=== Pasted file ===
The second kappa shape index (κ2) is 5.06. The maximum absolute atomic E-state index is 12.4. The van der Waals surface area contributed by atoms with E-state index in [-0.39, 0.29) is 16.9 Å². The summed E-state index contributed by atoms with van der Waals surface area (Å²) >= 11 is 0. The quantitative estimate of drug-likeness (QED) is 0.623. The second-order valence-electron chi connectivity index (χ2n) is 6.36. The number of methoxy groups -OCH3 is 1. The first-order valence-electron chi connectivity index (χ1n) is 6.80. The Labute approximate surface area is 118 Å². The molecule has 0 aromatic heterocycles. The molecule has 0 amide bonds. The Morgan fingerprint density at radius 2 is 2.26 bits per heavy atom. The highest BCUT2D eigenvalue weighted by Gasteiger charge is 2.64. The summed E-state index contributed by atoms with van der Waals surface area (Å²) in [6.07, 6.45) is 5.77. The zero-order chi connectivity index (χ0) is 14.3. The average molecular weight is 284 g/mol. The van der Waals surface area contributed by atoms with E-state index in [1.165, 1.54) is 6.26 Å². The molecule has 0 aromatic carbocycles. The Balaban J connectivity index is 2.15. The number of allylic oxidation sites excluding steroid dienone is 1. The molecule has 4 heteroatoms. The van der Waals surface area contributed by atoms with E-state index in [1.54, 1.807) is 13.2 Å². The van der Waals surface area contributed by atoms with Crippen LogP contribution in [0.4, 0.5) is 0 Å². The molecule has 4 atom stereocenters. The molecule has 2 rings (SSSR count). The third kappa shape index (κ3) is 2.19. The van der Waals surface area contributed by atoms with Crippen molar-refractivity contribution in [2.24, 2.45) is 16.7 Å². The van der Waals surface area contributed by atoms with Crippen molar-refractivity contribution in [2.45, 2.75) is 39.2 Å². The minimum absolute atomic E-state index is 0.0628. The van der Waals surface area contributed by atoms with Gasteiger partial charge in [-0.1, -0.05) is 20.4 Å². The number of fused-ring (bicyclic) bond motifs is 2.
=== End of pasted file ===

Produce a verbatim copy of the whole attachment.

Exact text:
The second kappa shape index (κ2) is 5.06. The maximum absolute atomic E-state index is 12.4. The van der Waals surface area contributed by atoms with E-state index in [-0.39, 0.29) is 16.9 Å². The summed E-state index contributed by atoms with van der Waals surface area (Å²) >= 11 is 0. The quantitative estimate of drug-likeness (QED) is 0.623. The second-order valence-electron chi connectivity index (χ2n) is 6.36. The number of methoxy groups -OCH3 is 1. The first-order valence-electron chi connectivity index (χ1n) is 6.80. The Labute approximate surface area is 118 Å². The molecule has 0 aromatic heterocycles. The molecule has 0 amide bonds. The Morgan fingerprint density at radius 2 is 2.26 bits per heavy atom. The highest BCUT2D eigenvalue weighted by Gasteiger charge is 2.64. The summed E-state index contributed by atoms with van der Waals surface area (Å²) in [6.07, 6.45) is 5.77. The zero-order chi connectivity index (χ0) is 14.3. The average molecular weight is 284 g/mol. The van der Waals surface area contributed by atoms with E-state index in [1.165, 1.54) is 6.26 Å². The molecule has 0 aromatic carbocycles. The Balaban J connectivity index is 2.15. The number of allylic oxidation sites excluding steroid dienone is 1. The molecule has 4 heteroatoms. The van der Waals surface area contributed by atoms with E-state index in [1.54, 1.807) is 13.2 Å². The van der Waals surface area contributed by atoms with Crippen LogP contribution in [0.4, 0.5) is 0 Å². The molecule has 4 atom stereocenters. The molecule has 2 rings (SSSR count). The third kappa shape index (κ3) is 2.19. The van der Waals surface area contributed by atoms with Crippen molar-refractivity contribution in [2.24, 2.45) is 16.7 Å². The van der Waals surface area contributed by atoms with Crippen molar-refractivity contribution in [2.45, 2.75) is 39.2 Å². The minimum absolute atomic E-state index is 0.0628. The van der Waals surface area contributed by atoms with Gasteiger partial charge in [-0.1, -0.05) is 20.4 Å². The number of fused-ring (bicyclic) bond motifs is 2.